I am Scorpus, the glory of the noisy Circus, the much-applauded and short-lived darling of Rome. Envious Fate, counting my victories instead of my years, and so believing me old, carried me off in my twenty-sixth year. Martial, Epigrams 10.53
Scorpus, a famous charioteer who lived at the end of the first century CE, won 2,048 victories in his short life. Although we do not know how he died, it is likely to have been in one of the numerous crashes (which the Romans called naufragia, shipwrecks) that occurred during races. Since charioteers wrapped the reins around their bodies, after a crash they were often unable to cut themselves free with their daggers. Crashes frequently occurred near the turning posts, as shown in the following detail from a circus relief in the Pergamon Museum in Berlin, which shows a fallen charioteer being trampled by another team.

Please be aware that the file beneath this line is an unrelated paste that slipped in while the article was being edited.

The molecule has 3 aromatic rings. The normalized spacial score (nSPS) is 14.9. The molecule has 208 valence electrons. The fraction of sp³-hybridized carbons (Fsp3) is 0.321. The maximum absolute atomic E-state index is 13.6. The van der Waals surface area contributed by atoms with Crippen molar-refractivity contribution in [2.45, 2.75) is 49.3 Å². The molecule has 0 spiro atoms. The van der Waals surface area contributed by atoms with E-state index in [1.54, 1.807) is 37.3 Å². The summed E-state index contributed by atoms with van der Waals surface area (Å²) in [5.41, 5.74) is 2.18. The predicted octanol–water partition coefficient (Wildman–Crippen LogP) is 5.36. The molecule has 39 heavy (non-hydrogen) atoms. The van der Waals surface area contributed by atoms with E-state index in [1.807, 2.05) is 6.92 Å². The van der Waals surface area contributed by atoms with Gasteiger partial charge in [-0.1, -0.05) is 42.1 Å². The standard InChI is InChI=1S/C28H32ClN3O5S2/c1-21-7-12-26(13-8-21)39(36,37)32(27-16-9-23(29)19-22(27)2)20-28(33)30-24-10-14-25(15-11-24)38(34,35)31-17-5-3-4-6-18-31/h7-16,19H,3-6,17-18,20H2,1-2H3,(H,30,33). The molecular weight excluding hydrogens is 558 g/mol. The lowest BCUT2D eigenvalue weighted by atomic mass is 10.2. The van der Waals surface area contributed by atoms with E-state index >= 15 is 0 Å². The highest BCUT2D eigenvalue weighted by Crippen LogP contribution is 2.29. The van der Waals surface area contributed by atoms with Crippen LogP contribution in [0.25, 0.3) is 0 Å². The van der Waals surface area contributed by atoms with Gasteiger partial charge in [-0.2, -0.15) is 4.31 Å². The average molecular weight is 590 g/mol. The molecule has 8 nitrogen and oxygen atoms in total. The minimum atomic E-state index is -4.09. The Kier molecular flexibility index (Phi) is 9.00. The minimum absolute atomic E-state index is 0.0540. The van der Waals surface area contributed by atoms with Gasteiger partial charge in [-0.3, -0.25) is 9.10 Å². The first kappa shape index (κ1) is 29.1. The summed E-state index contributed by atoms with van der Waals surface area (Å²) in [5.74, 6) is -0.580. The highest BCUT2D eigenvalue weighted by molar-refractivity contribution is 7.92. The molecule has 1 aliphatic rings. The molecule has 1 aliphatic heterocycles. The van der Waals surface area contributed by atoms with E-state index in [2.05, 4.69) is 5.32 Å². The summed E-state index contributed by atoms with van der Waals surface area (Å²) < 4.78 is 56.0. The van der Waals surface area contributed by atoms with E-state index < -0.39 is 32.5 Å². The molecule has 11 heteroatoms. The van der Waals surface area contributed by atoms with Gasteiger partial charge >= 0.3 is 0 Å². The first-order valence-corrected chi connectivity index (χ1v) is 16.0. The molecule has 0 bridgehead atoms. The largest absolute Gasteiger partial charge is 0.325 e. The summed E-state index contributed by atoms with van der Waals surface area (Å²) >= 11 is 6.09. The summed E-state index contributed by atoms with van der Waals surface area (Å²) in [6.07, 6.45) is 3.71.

Barbara F. McManus